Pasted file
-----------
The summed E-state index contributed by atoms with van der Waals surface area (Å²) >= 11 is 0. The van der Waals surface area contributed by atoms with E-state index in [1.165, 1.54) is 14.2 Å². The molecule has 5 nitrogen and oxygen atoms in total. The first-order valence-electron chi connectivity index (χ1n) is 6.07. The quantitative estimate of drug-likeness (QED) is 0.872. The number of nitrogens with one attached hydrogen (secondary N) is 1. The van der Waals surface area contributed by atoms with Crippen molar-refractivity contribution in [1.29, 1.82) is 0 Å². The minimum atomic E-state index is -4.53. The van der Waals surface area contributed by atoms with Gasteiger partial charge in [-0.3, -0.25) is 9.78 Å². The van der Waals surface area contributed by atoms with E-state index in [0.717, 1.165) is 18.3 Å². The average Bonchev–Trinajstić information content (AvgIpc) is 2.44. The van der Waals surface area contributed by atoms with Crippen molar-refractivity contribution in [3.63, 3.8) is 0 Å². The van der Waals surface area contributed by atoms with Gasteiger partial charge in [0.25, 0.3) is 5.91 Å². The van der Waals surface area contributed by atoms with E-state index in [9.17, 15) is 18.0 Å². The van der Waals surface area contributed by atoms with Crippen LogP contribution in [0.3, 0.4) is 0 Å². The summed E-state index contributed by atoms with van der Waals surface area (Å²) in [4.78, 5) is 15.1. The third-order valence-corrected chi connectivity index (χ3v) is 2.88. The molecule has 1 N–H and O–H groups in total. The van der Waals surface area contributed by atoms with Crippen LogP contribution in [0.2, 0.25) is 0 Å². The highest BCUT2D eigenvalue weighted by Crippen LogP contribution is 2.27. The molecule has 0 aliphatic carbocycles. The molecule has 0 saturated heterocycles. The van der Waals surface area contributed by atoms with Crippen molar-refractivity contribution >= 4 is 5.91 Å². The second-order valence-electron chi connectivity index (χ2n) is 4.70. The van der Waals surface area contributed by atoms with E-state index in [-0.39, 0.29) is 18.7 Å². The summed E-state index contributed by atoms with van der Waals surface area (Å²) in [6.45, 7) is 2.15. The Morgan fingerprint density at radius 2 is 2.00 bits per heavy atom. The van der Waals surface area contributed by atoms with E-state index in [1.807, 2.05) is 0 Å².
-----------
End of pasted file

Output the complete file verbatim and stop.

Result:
The summed E-state index contributed by atoms with van der Waals surface area (Å²) >= 11 is 0. The van der Waals surface area contributed by atoms with E-state index in [1.165, 1.54) is 14.2 Å². The molecule has 5 nitrogen and oxygen atoms in total. The first-order valence-electron chi connectivity index (χ1n) is 6.07. The quantitative estimate of drug-likeness (QED) is 0.872. The number of nitrogens with one attached hydrogen (secondary N) is 1. The van der Waals surface area contributed by atoms with Crippen molar-refractivity contribution in [1.29, 1.82) is 0 Å². The minimum atomic E-state index is -4.53. The van der Waals surface area contributed by atoms with Gasteiger partial charge in [-0.3, -0.25) is 9.78 Å². The van der Waals surface area contributed by atoms with E-state index in [0.717, 1.165) is 18.3 Å². The average Bonchev–Trinajstić information content (AvgIpc) is 2.44. The van der Waals surface area contributed by atoms with Crippen molar-refractivity contribution in [3.63, 3.8) is 0 Å². The van der Waals surface area contributed by atoms with Gasteiger partial charge in [0.25, 0.3) is 5.91 Å². The van der Waals surface area contributed by atoms with E-state index in [9.17, 15) is 18.0 Å². The van der Waals surface area contributed by atoms with Crippen LogP contribution in [0.3, 0.4) is 0 Å². The summed E-state index contributed by atoms with van der Waals surface area (Å²) in [4.78, 5) is 15.1. The third-order valence-corrected chi connectivity index (χ3v) is 2.88. The molecule has 1 N–H and O–H groups in total. The van der Waals surface area contributed by atoms with Crippen LogP contribution in [0.2, 0.25) is 0 Å². The highest BCUT2D eigenvalue weighted by Crippen LogP contribution is 2.27. The molecule has 0 aliphatic carbocycles. The molecule has 0 saturated heterocycles. The van der Waals surface area contributed by atoms with Crippen molar-refractivity contribution >= 4 is 5.91 Å². The second-order valence-electron chi connectivity index (χ2n) is 4.70. The van der Waals surface area contributed by atoms with E-state index in [-0.39, 0.29) is 18.7 Å². The summed E-state index contributed by atoms with van der Waals surface area (Å²) in [6.45, 7) is 2.15. The Morgan fingerprint density at radius 2 is 2.00 bits per heavy atom. The van der Waals surface area contributed by atoms with E-state index in [1.807, 2.05) is 0 Å².